Elizabeth Warren calls for an end to the Electoral College
“My view is that every vote matters. And the way we can make that happen is that we can have national voting and that means get rid of the Electoral College,” she said, to enthusiastic applause. Warren noted that during the general election, “Presidential candidates don’t come to places like Mississippi. … They also don’t come to places like California and Massachusetts, right? Because we’re not the battleground states.”
Since 2000, Democrats have seen two of their presidential candidates, Al Gore and Hillary Clinton, win the popular vote only to lose the Electoral College — and the election. Because most states distribute electoral votes through a winner-take-all system, candidates tend to pay much less attention in the general election to states that are either deeply Democratic or deeply Republican, focusing instead on the battlegrounds where the outcome is uncertain. The groupthat by November 2016, over 90 percent of the electoral activity in the campaign had taken place in just 11 battleground states.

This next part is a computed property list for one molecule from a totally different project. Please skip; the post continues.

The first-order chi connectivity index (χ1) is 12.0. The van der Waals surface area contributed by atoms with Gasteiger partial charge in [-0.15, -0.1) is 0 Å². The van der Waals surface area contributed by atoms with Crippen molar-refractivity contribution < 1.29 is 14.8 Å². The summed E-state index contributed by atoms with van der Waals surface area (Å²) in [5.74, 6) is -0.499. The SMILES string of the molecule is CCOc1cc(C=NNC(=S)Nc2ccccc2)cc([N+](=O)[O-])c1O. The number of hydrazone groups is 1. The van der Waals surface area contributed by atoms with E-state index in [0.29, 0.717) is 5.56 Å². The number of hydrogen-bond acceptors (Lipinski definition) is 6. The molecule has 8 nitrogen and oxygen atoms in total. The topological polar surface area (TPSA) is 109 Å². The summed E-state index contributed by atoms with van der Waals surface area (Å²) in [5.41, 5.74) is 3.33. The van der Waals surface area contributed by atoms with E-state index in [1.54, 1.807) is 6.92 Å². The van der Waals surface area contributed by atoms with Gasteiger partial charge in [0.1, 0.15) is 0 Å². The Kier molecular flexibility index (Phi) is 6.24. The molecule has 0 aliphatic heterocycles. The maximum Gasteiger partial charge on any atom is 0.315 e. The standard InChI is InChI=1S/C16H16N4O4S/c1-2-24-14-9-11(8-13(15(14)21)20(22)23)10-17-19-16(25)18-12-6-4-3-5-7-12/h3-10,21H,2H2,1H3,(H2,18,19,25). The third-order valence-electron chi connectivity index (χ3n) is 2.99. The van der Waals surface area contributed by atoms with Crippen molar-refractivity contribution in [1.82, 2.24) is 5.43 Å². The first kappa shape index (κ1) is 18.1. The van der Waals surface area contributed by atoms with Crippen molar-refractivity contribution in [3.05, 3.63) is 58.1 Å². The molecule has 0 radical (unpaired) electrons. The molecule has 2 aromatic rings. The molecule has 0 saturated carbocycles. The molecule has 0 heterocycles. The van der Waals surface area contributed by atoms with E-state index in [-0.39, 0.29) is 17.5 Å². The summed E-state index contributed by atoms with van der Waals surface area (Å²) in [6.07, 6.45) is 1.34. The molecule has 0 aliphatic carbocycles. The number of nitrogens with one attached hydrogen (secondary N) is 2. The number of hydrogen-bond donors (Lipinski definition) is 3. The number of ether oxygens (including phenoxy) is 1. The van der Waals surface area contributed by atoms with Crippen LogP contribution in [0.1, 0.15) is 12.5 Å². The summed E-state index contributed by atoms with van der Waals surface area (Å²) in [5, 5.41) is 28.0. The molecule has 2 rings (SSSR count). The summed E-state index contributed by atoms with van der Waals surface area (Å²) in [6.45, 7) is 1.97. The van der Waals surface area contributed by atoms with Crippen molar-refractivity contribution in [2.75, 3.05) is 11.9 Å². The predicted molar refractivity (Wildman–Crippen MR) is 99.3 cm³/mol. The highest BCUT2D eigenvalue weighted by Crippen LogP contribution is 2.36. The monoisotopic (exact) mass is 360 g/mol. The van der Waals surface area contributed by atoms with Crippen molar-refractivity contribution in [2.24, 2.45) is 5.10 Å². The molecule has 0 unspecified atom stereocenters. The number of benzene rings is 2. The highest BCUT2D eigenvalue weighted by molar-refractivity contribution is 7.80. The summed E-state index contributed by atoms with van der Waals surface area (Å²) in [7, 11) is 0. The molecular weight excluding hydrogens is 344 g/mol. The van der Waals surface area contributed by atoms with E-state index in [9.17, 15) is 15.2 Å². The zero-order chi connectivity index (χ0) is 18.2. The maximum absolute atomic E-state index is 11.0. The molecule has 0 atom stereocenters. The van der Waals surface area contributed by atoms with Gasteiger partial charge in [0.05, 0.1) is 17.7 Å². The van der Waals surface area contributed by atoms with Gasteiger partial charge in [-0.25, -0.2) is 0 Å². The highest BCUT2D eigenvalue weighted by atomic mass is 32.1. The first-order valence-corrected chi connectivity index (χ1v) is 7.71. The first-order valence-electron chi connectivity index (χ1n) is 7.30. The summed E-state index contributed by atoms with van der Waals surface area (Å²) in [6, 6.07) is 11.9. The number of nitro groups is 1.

However, moving to a popular vote system could negatively impact a different set of voters. Candidates would likely focus more on heavily populated urban areas and less on those who don’t live in cities.
Warren joins South Bend Mayor Pete Buttigieg, who’s also seeking the Democratic presidential nod, in calling for an end to the Electoral College.
Warren also responded to a question about reparations — she did not definitively support direct financial payments as part of a plan but instead called for convening a congressional panel of experts to find the most effective solution to correct generational inequalities.
She also reiterated her support for an “ultra-millionaire” tax on wealth, for the green new deal and for breaking up the big tech companies.
Ben Mitchell and Caitlin Huey-Burns contributed to this report.